Get Out in the Field
Once you have reviewed and compared both sides’ appraisals, the next thing you should do is “drive the comps.” Visit each comparable sale and compare its features with the subject property. Look carefully at the comparable. Does it have evidence of contamination? Is it next to an undesirable use? Is there a chicken ranch next door? Is there a fabulous new development across the street? Jurors respond to learning about differences between the comparables and the subject, and they know (or will learn through your cross-examination) the negative (or positive) attributes of the comparable that do not apply to the subject property. Or maybe the comparable is a virtual clone, a Dolly the sheep version of the subject property, and if Dolly sold for X on the date of value, the subject must be worth X on the date of value.
Get Out of the Field
But do not just do field work on the comps—check out the paperwork and county recorders’ data for each comparable to determine whether it was sold for reasons that might affect its price. For example, was the seller subject to a foreclosure proceeding? Was there a court order requiring that the property be sold quickly? Were there judgment liens on the property? You will want all this information available in the event the other side’s appraiser testifies that in his opinion the comparable property was an arm’s-length transaction, with neither the buyer nor the seller being under any compulsion to buy or sell. There is nothing more rewarding on cross than pulling out a certified copy of a foreclosure sale notice that was recorded days before the “fair and open market” sale.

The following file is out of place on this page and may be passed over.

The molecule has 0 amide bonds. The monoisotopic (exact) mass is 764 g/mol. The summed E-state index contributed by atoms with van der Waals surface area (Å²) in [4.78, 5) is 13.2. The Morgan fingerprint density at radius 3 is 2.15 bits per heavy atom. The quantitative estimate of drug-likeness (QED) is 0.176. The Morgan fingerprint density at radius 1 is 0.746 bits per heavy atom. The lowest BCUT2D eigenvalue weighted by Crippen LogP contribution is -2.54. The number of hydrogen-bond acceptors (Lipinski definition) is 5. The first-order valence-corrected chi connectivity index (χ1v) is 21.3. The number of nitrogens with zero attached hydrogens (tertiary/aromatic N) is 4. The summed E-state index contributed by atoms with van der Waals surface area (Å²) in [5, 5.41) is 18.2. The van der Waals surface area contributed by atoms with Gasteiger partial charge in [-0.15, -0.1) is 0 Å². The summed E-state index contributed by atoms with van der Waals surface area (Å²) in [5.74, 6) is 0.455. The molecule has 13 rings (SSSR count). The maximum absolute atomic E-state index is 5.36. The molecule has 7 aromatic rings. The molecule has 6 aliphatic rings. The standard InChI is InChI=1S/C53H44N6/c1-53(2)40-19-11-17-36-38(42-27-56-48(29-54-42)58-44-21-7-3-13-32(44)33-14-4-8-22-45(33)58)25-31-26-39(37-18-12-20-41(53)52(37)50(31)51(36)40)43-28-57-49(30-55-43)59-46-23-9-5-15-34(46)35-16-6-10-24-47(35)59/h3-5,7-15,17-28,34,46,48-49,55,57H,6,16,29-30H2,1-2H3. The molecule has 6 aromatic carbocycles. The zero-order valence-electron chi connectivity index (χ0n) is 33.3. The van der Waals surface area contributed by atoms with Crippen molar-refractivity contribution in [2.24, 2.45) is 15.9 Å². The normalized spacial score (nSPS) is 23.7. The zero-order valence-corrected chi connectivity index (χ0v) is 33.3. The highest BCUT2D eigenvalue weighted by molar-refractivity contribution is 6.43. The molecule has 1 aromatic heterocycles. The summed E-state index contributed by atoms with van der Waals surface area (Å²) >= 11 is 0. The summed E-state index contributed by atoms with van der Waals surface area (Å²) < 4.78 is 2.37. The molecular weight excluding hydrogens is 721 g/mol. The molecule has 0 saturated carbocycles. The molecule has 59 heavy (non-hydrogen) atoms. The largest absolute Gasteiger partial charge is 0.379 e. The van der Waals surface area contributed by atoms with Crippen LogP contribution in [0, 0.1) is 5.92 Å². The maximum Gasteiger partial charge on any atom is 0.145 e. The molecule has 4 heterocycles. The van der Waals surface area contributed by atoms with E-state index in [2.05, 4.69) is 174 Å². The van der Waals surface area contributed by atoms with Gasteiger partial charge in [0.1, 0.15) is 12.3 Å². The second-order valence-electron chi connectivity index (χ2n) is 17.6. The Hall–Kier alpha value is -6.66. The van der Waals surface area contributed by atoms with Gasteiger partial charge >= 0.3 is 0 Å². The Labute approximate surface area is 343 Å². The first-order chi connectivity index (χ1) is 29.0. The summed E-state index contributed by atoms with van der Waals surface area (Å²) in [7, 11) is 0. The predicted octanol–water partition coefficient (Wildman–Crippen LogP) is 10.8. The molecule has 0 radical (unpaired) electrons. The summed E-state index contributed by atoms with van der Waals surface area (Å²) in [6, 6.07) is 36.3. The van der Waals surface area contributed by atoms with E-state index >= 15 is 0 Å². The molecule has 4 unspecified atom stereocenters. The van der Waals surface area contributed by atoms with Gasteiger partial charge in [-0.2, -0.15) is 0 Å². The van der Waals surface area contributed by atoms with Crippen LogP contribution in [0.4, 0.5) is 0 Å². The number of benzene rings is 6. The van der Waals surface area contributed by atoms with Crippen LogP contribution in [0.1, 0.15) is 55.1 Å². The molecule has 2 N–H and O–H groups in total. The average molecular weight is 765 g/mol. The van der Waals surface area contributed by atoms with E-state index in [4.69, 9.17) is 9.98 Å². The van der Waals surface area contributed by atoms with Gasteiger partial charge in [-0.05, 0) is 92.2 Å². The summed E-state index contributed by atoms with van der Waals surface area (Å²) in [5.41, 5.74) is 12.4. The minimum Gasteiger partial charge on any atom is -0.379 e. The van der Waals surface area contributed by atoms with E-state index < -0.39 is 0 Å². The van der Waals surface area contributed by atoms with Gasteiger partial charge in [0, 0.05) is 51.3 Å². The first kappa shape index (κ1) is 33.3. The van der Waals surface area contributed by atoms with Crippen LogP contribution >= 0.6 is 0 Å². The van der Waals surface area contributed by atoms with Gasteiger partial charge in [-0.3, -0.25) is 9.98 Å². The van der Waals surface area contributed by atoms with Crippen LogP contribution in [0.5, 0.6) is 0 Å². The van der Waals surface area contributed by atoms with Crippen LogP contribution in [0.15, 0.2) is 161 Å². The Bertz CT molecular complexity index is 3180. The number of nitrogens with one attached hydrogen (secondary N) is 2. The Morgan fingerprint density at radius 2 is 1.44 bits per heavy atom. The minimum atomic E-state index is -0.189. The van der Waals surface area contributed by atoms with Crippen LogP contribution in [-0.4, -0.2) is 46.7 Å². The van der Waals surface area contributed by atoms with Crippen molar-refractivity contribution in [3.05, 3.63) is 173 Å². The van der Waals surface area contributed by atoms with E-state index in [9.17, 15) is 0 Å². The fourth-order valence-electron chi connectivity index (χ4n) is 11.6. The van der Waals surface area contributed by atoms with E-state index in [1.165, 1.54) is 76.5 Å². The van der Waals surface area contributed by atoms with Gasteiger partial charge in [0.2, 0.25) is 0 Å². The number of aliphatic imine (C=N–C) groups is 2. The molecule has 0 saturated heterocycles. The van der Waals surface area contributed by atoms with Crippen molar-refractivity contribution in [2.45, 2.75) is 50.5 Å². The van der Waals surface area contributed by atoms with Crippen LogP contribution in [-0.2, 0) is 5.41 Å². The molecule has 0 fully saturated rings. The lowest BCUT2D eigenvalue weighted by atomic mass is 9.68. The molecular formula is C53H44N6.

Don’t Forget the Appraiser’s Notes
In many jurisdictions, the appraiser’s notes are fair game, particularly while he or she is on the witness stand. As the cross-examiner, with the court’s permission, you can “frisk” the witness of his or her notes. These notes will generally be part of the appraiser’s file and will include the appraiser’s observations of the property and the neighborhood. The appraiser will almost always take notes when confirming a comparable sale or lease. This confirmation is a key part of determining whether a sale is a fair and open market transaction. I have encountered a number of experts who testify that a sale was at “arm’s length” when their own notes say something akin to “seller had to sell because of financial problems.” Cross-examination does not get much more effective than watching the appraiser read those notes to the jury.
There’s More to Come
This is a start to give you the lay of the land and some ideas of how to cross-examine a real estate appraisal witness. Many cases will require more involved analysis, so we’ll be back in future issues of the newsletter with discussions on topics such as reasonable probability of a change of zoning, the developer’s approach to value, and how not to bore a jury in presenting evidence on reproduction cost.